Agios Andreas, Katakolo, Greece | CruiseBe
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Agios Andreas

History and museums
settlement, historic site, bay, nature, sightseeing

Agios Andreas is a small settlement near the town of Katakolo, in Elis, Greece. It is situated on the site of ancient Pheia, at a bay of particular natural beauty, opposite the islet of Ichthys or Tiganonisi and the island of Zakynthos. Agios Andreas is located 13 kilometers northwest of Pyrgos and just 2 km from the port of Katakolo. It owes its name to an old church, now ruined, dedicated to Andrew the Apostle, who is said to have passed from the place on his journeys. The church was built on the ruins of an ancient temple, which was rebuilt in 1930.



The ancient town of Pheia occupied the site of the modern village of Agios Andreas, most of which today lies submerged in the sea. Dating back to Homeric times, it is mentioned twice by Homer (Iliad, VIII.135, Odyssey, XV.297, 298), Thucydides in his History of the Peloponnesian War (II.25), in Xenophon's Hellenica (3, 2, 30), Strabo's Geographica (VIII.343), as well as the works of Polybius and Pausanias.

Pheia was sunk by an earthquake in the 6th century AD, the same which largely destroyed the city of Patras, and which is credited with the final ruin of the Temple of Zeus at Olympia and probably with the formation of Lake Agoulinitsa (in Epitalio).

In Byzantine times, a fortress, Pontikon or Pontikokastro, was built on the site of the ruined ancient acropolis. Archaeological excavations in the area were undertaken in 1957 by Nikos Gialouris, and the findings are exhibited in the Archaeological Museum of Olympia. They include ostraca from prehistoric up to Roman times, clay lamps, bowls, cylixes, amphorae, columns, an Archaic-era kouros from Naxos, and Cycladic statues, all testimonies to the site's role as a major port. An extensive Roman-era cemetery was also found on the islet of Ιchthys or Tiganonisi. However, most of the graves were found looted.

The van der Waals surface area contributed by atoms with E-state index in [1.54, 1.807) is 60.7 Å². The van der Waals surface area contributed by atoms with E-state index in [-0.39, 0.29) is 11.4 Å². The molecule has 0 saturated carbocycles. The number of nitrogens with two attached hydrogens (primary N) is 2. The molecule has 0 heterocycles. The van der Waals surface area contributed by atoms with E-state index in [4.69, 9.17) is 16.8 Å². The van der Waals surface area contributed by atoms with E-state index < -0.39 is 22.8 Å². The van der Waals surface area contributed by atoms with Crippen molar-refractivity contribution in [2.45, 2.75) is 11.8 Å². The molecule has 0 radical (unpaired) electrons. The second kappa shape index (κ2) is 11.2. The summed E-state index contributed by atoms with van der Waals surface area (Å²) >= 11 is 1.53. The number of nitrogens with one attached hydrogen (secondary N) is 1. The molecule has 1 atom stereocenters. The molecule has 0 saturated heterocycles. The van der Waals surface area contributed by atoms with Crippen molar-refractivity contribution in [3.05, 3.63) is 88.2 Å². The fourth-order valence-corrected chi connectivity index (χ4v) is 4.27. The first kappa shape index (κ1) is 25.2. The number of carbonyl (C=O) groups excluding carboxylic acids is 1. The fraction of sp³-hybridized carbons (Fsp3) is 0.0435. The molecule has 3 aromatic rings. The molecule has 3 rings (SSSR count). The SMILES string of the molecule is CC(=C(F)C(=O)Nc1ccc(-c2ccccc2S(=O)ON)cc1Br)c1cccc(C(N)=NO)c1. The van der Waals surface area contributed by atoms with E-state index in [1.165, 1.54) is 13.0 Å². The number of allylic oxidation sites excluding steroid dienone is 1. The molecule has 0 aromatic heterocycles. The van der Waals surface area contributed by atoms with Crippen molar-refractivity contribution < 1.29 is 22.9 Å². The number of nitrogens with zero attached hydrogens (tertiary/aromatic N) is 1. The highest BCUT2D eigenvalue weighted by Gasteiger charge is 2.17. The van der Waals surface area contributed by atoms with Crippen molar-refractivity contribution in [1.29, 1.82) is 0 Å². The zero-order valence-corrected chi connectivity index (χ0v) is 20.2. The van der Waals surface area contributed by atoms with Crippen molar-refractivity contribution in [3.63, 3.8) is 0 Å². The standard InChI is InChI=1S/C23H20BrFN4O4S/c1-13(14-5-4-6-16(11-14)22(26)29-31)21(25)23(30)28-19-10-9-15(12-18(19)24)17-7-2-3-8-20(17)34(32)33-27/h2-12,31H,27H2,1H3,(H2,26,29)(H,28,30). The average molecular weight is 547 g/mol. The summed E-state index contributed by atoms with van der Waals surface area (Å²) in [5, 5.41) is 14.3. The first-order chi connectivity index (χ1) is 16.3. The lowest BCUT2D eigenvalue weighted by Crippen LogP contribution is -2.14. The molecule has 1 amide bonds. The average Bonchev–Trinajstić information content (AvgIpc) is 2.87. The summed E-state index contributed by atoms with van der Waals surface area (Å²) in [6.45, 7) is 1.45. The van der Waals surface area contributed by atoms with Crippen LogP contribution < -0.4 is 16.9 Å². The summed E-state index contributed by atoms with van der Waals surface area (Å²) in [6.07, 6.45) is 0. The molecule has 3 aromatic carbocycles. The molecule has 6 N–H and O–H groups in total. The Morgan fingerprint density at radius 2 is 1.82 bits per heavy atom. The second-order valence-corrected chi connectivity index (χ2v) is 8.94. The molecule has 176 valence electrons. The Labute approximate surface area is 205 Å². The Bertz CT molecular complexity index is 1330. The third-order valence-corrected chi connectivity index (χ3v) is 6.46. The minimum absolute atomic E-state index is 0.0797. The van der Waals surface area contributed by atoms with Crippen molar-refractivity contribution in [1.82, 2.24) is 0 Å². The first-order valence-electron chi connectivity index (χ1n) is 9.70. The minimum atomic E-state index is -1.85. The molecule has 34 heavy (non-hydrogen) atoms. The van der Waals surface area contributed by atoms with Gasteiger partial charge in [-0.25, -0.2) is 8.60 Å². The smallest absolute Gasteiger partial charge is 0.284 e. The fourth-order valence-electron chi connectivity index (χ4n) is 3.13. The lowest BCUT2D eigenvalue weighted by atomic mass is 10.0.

After the Fourth Crusade, the castle was conquered by the Frankish Crusaders who established the Principality of Achaea in ca. 1205. Known as Beauvoir in French, Belveder in Italian and Bellovidere or Pulchrumvidere in Latin, it originally formed part of the princely domain of Achaea, and along with the fortress and princely mint of Glarentza it was one of the two major sites from which Elis was governed. Beauvoir was granted in 1289 to Hugh, Count of Brienne, in exchange for his half of the Barony of Karytaina, but Hugh soon exchanged it with John Chauderon for lands in Conversano. By 1303, however, it had returned to direct princely control. During Ferdinand of Majorca's attempt to seize the Principality in 1315–16, Beauvoir was captured and held by his forces until after his defeat and death in the Battle of Manolada. Beauvoir ceased to play an important role thereafter, and is scarcely mentioned in the subsequent periods of Ottoman and Venetian rule. In 1391 it was taken over by the Navarrese Company, in 1427 by Constantine Palaiologos, and after that by Thomas Palaiologos. It was burned down by the Turks in 1470.

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